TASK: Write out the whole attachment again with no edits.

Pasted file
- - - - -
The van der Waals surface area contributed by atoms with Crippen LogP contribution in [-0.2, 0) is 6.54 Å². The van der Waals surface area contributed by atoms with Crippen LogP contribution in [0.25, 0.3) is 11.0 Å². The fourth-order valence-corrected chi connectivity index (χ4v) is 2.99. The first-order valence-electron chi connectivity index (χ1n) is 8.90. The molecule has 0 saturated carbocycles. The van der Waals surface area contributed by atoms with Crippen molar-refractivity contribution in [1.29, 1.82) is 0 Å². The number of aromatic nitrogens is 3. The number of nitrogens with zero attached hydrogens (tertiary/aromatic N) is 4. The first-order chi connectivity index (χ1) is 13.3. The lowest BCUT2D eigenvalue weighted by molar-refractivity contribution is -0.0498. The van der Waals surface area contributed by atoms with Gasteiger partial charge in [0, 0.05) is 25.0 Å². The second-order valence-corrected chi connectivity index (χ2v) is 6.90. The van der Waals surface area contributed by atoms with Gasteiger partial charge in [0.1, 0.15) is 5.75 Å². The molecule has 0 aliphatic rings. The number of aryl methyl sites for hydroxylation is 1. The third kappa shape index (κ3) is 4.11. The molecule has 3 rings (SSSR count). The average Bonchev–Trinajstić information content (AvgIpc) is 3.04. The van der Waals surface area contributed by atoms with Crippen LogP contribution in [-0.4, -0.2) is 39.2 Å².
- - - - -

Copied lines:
The van der Waals surface area contributed by atoms with Crippen LogP contribution in [-0.2, 0) is 6.54 Å². The van der Waals surface area contributed by atoms with Crippen LogP contribution in [0.25, 0.3) is 11.0 Å². The fourth-order valence-corrected chi connectivity index (χ4v) is 2.99. The first-order valence-electron chi connectivity index (χ1n) is 8.90. The molecule has 0 saturated carbocycles. The van der Waals surface area contributed by atoms with Crippen molar-refractivity contribution in [1.29, 1.82) is 0 Å². The number of aromatic nitrogens is 3. The number of nitrogens with zero attached hydrogens (tertiary/aromatic N) is 4. The first-order chi connectivity index (χ1) is 13.3. The lowest BCUT2D eigenvalue weighted by molar-refractivity contribution is -0.0498. The van der Waals surface area contributed by atoms with Gasteiger partial charge in [0, 0.05) is 25.0 Å². The second-order valence-corrected chi connectivity index (χ2v) is 6.90. The van der Waals surface area contributed by atoms with Gasteiger partial charge in [0.1, 0.15) is 5.75 Å². The molecule has 0 aliphatic rings. The number of aryl methyl sites for hydroxylation is 1. The third kappa shape index (κ3) is 4.11. The molecule has 3 rings (SSSR count). The average Bonchev–Trinajstić information content (AvgIpc) is 3.04. The van der Waals surface area contributed by atoms with Crippen LogP contribution in [-0.4, -0.2) is 39.2 Å².